Two months after being placed under trusteeship, the Pomona Postal Federal Credit Union of Pomona, Calif., Merged with another credit union (CU).
The National Credit Union Administration (NCUA) announced the merger on Monday, January 3, saying Pomona CU had merged with the Anaheim-based Credit Union of Southern California.
According to the statement, CU members are expected to see no disruption in service, with deposits protected by the National Credit Union Share Insurance Fund, which supports individual accounts up to $ 250,000.
The NCUA placed the Pomona CU under trusteeship on November 5 last year and appointed itself curator.
“The agency has worked to resolve issues affecting the safety and soundness of the credit union,” the NCUA wrote in the statement. “As a conservative, the NCUA determined that the merger of the Pomona Postal Federal Credit Union with the Credit Union of Southern California was in the best interests of its members.”
Prior to the merger, the Pomona CU – founded in 1964, primarily to serve postal workers in this part of California – had assets of just over $ 4 million and 717 members.
Meanwhile, the Credit Union of Southern California had assets of $ 2.22 billion and 129,617 members. The merger comes at a time of significant growth for credit unions, as recently reported by PYMNTS.
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According to a study by the World Council of Credit Unions, the number of CU members around the world increased by 29% in 2020, with CUs now having more than 375 million members in 118 countries.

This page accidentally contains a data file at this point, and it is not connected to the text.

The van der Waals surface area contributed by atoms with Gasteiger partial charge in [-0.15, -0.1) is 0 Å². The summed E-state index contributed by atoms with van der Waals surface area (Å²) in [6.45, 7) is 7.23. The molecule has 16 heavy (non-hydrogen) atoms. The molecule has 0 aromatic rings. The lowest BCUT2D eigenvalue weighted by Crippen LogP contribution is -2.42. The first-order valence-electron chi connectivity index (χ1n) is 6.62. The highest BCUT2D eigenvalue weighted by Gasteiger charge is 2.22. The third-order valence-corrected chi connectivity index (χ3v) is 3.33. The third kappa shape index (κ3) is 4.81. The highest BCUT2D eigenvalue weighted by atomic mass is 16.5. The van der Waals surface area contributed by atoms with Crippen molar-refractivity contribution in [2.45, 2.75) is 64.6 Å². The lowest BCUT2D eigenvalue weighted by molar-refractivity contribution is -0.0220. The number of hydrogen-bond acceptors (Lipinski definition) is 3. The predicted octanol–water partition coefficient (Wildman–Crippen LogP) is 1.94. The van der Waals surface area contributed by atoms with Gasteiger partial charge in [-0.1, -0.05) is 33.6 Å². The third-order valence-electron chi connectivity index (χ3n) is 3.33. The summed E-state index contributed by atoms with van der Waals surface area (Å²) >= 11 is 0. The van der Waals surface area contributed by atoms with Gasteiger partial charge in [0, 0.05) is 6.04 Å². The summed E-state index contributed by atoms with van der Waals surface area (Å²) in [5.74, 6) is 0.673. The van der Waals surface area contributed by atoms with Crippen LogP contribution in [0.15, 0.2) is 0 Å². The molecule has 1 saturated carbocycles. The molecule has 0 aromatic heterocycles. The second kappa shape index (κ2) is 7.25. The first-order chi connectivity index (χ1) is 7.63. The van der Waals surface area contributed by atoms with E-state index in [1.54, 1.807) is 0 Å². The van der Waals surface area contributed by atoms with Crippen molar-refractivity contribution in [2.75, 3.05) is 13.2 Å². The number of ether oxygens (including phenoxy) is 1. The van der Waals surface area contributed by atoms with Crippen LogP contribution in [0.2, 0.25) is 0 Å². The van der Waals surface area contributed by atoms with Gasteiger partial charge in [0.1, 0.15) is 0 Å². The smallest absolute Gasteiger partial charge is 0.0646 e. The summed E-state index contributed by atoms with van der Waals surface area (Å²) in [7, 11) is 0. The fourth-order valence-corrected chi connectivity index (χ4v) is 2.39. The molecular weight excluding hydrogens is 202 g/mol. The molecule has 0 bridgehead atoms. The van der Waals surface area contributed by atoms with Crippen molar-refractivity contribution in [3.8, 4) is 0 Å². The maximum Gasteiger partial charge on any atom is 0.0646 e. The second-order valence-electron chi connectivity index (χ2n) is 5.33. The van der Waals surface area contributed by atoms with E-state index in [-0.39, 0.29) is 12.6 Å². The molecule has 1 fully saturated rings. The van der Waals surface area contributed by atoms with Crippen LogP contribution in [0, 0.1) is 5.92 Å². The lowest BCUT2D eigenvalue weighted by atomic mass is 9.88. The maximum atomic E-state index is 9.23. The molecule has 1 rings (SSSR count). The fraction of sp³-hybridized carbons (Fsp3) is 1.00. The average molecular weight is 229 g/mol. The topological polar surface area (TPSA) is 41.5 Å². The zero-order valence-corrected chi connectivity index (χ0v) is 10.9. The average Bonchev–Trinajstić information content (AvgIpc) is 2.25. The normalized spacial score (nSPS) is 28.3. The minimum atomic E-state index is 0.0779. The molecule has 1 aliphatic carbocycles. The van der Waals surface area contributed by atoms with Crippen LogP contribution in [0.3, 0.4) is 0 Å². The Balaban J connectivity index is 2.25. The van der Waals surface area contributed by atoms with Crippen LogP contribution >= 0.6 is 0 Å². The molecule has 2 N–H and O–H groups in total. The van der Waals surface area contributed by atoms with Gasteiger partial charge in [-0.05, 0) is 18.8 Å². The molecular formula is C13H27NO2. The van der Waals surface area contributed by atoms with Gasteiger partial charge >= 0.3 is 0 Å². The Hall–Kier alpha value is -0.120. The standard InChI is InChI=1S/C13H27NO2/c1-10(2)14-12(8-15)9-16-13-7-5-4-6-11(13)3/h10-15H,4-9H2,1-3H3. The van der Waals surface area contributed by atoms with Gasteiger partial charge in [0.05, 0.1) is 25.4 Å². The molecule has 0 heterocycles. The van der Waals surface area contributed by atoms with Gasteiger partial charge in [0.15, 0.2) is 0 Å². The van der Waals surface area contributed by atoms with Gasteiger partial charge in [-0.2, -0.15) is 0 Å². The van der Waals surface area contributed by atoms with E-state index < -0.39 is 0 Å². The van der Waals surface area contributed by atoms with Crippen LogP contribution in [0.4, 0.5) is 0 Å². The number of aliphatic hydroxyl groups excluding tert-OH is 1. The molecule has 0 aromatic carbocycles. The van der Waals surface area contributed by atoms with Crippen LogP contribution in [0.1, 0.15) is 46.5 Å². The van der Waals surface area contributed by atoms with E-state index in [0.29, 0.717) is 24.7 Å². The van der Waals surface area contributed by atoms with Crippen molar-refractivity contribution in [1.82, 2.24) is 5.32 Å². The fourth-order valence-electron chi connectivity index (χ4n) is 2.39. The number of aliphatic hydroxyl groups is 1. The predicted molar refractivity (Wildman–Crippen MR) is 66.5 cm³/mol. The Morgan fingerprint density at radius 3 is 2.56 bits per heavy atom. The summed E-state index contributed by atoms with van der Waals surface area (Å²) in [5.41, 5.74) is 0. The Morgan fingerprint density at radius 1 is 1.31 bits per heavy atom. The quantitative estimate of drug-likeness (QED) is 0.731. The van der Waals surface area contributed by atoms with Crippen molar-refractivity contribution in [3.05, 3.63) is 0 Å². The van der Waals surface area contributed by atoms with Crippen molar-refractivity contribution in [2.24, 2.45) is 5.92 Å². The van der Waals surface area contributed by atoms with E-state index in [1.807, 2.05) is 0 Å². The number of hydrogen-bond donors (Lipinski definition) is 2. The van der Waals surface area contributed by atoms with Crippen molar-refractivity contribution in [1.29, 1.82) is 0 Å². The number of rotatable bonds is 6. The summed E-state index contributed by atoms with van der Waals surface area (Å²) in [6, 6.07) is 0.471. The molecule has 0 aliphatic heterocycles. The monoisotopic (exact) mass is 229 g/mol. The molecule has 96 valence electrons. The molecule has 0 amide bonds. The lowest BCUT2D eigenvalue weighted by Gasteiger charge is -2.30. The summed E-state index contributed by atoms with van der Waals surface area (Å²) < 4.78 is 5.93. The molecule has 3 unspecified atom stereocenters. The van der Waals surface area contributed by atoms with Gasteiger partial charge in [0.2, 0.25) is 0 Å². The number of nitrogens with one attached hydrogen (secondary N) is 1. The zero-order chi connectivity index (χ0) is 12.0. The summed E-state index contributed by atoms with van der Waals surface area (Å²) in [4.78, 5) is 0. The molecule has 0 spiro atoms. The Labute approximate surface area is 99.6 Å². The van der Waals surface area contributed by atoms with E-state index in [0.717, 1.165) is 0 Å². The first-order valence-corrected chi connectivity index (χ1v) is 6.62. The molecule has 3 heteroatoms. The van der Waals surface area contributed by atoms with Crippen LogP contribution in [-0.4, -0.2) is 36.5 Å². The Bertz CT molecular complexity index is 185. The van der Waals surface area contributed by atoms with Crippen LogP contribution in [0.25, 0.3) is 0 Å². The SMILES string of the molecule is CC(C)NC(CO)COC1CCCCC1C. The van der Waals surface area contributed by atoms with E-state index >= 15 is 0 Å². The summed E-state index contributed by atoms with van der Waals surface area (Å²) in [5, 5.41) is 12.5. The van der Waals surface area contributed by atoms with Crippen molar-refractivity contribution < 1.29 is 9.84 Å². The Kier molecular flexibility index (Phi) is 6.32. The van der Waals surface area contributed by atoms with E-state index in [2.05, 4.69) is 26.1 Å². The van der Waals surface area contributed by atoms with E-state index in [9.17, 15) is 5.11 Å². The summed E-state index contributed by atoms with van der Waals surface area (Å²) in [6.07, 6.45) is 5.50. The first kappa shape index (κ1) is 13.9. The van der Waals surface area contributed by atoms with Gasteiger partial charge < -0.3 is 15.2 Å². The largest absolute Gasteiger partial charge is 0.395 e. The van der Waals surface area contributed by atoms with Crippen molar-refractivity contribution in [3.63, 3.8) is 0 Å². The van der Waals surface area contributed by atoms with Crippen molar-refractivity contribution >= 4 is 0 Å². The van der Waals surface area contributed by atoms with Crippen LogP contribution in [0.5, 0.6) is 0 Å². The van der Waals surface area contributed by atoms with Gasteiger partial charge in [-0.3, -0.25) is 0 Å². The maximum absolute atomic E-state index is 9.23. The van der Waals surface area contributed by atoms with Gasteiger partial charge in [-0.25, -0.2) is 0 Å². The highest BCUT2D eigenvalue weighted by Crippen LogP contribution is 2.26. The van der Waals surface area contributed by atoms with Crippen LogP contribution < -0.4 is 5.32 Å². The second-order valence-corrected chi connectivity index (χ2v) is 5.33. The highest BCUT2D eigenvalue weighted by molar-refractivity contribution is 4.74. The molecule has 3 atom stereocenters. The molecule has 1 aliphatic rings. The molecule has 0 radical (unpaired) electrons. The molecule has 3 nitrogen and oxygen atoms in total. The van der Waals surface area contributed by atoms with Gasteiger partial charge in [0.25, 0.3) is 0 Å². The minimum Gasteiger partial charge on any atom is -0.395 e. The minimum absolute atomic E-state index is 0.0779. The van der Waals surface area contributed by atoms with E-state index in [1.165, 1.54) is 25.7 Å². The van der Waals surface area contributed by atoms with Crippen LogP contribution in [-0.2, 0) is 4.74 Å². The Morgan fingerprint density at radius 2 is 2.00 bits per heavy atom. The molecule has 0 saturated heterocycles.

This growth has been attributed to digital initiatives and financial assistance related to COVID which are attracting new members, as well as continued member retention efforts.
In the United States, more than 4.4 million people joined credit unions between August 2020 and August 2021, according to the Credit Union National Association (CUNA).
CUNA reports that this number exceeds 4.1 million new members in the period between 2019 and 2020, bringing the total of CU national members to 130 million.
Part of this growth could be due to higher bank fees, increased by big banks in response to an amendment to the Dodd-Frank Act that limited the fees banks can charge merchants to process debit card purchases. .
Related: How Credit Unions Can Work to Identify and Eliminate Fraud Risks